Monitoring and maintaining the level at which, and the way in which, people are talking about your brand online is so important. To say that the ‘online buzz will become too much’ for organisations is a silly statement (as said by Karl Harvard in his article in econsultancy.com) when it is so important for organisations to listen, engage and be involved.
Granted, there will come a point in every business where they may have to invest in employing a social media tsar to monitor and maintain conversations online. This may even stretch to a team of people, or dare I say it, even a whole department!
The importance of monitoring social media conversations about your brand is becoming ever more important. As sites like Twitter, do not only have activity from geeky guys like myself on them, more and more ‘ordinary’ people are using it to communicate online – and this is the key. Grass roots. The people the buy your product and service may be talking about and you don’t know if this is a good or bad thing!
Taking a look at these stats pulled together by Dan Zarella in an online presentation last November (I tried to find more up to date stats), even then it showed how important it was to monitor brand based conversations. The stats presented above show how over 50% of tweets about opinions were retweeted and almost 45% of product based tweets were retweeted.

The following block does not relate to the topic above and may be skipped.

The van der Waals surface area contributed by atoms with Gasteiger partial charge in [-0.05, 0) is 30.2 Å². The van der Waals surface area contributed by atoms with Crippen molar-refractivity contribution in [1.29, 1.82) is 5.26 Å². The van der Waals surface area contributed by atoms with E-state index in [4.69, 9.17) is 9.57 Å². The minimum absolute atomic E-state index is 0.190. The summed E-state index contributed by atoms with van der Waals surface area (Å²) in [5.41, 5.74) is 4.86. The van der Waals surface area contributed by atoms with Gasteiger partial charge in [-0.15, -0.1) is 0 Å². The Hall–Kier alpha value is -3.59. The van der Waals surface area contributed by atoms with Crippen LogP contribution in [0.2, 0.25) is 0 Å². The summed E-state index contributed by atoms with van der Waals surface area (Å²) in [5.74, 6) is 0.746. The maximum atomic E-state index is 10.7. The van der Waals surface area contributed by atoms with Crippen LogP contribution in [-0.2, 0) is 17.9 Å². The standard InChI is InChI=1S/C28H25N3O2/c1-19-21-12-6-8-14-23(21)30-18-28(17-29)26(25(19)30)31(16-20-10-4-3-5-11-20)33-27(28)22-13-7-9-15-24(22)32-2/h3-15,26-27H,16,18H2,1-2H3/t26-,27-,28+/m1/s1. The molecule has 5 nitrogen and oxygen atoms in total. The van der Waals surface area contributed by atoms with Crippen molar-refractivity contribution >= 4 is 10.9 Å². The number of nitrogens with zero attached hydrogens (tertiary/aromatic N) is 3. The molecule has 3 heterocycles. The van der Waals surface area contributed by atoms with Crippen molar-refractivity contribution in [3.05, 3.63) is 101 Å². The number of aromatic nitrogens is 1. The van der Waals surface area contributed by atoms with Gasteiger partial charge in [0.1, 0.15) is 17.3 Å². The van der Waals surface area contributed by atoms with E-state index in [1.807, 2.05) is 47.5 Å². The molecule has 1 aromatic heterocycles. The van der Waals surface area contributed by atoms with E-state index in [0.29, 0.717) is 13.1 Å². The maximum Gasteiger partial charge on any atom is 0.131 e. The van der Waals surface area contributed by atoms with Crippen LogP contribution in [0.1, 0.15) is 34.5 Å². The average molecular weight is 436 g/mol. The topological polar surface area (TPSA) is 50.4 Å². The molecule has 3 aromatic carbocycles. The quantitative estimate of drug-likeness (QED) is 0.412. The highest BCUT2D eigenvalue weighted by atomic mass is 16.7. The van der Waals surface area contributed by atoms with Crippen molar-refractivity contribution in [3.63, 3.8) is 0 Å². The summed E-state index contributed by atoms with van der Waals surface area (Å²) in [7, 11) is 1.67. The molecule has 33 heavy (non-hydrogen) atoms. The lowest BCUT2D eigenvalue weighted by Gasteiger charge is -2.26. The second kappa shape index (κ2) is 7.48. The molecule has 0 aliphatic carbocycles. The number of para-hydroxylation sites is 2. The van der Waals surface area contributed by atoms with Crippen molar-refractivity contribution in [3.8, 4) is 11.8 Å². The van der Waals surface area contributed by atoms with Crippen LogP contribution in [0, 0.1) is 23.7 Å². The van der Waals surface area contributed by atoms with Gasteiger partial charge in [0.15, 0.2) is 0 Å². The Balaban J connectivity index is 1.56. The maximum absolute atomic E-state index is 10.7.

With these kind of stats how can you not afford to invest in some way to learn how you can monitor your brand better? If the retweets about conversations pertaining to you brand are wholly negative, and there is a chance that they will build and others will give their opinion too. Is it worth ignoring the voice of the world and what they say about your brand?
We’ve not event touched on Facebook here… and I have seen a well known bank suffer at the hands of someone start a group called “[THE BANK'S NAME] are S@#T” – no egagement from the bank on this one!
BT do a good job. Their aim is to engage you, ask how they can help and they try and get you on the phone and not discussing it in social media.
Easyjet monitor what people are saying, and I even heard of an employee at an airport contacting someone tweeting about a delayed flight and sent someone to meet them.
If you only use it for one thing… use it for a proactive approach to better customer service. See a recent post of mine on this: Social Media is About Customer Service
I urge you to think about how you can look to get a better understanding of how you can monitor and engage better in social media. Get in touch if I can be of any help, attend one of The Social Media Guys events, or better still, just start listening.